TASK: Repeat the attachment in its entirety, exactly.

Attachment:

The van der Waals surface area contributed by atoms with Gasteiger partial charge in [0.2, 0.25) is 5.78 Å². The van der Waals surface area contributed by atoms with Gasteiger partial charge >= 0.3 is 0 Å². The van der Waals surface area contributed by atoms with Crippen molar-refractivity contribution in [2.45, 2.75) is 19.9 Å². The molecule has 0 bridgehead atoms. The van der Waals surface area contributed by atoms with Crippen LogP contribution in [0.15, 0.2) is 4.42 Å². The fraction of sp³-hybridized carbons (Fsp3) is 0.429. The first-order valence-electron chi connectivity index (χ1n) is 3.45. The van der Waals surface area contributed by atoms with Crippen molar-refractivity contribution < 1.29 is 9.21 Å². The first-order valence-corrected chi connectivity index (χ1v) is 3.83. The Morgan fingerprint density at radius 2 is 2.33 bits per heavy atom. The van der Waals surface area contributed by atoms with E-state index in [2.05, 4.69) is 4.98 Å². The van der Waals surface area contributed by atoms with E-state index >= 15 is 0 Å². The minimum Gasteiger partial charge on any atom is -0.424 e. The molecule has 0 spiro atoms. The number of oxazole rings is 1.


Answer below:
The van der Waals surface area contributed by atoms with Gasteiger partial charge in [0.2, 0.25) is 5.78 Å². The van der Waals surface area contributed by atoms with Gasteiger partial charge >= 0.3 is 0 Å². The van der Waals surface area contributed by atoms with Crippen molar-refractivity contribution in [2.45, 2.75) is 19.9 Å². The molecule has 0 bridgehead atoms. The van der Waals surface area contributed by atoms with Crippen LogP contribution in [0.15, 0.2) is 4.42 Å². The fraction of sp³-hybridized carbons (Fsp3) is 0.429. The first-order valence-electron chi connectivity index (χ1n) is 3.45. The van der Waals surface area contributed by atoms with Crippen molar-refractivity contribution < 1.29 is 9.21 Å². The first-order valence-corrected chi connectivity index (χ1v) is 3.83. The Morgan fingerprint density at radius 2 is 2.33 bits per heavy atom. The van der Waals surface area contributed by atoms with E-state index in [2.05, 4.69) is 4.98 Å². The van der Waals surface area contributed by atoms with E-state index >= 15 is 0 Å². The minimum Gasteiger partial charge on any atom is -0.424 e. The molecule has 0 spiro atoms. The number of oxazole rings is 1.